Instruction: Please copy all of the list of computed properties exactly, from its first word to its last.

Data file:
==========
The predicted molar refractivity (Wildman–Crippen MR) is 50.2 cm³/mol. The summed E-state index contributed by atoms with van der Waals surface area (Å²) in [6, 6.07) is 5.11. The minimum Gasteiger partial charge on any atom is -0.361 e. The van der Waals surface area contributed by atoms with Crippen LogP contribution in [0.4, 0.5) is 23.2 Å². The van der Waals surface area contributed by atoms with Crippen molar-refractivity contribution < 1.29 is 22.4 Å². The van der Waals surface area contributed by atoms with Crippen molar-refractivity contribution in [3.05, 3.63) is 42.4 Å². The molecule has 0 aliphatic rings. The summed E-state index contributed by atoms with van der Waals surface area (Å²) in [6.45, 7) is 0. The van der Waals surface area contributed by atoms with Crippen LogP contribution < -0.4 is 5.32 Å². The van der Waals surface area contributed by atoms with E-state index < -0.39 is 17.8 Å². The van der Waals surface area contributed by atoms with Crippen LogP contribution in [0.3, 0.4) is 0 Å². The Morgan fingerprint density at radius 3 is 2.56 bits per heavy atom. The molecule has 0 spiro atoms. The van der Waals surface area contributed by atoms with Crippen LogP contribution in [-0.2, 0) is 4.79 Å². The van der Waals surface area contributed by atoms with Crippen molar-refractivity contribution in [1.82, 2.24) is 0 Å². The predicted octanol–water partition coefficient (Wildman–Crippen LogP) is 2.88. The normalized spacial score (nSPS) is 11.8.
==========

The predicted molar refractivity (Wildman–Crippen MR) is 50.2 cm³/mol. The summed E-state index contributed by atoms with van der Waals surface area (Å²) in [6, 6.07) is 5.11. The minimum Gasteiger partial charge on any atom is -0.361 e. The van der Waals surface area contributed by atoms with Crippen LogP contribution in [0.4, 0.5) is 23.2 Å². The van der Waals surface area contributed by atoms with Crippen molar-refractivity contribution < 1.29 is 22.4 Å². The van der Waals surface area contributed by atoms with Crippen molar-refractivity contribution in [3.05, 3.63) is 42.4 Å². The molecule has 0 aliphatic rings. The summed E-state index contributed by atoms with van der Waals surface area (Å²) in [6.45, 7) is 0. The van der Waals surface area contributed by atoms with Crippen LogP contribution < -0.4 is 5.32 Å². The van der Waals surface area contributed by atoms with E-state index < -0.39 is 17.8 Å². The van der Waals surface area contributed by atoms with Crippen LogP contribution in [0.3, 0.4) is 0 Å². The Morgan fingerprint density at radius 3 is 2.56 bits per heavy atom. The molecule has 0 spiro atoms. The van der Waals surface area contributed by atoms with Crippen LogP contribution in [-0.2, 0) is 4.79 Å². The van der Waals surface area contributed by atoms with Crippen molar-refractivity contribution in [1.82, 2.24) is 0 Å². The predicted octanol–water partition coefficient (Wildman–Crippen LogP) is 2.88. The normalized spacial score (nSPS) is 11.8.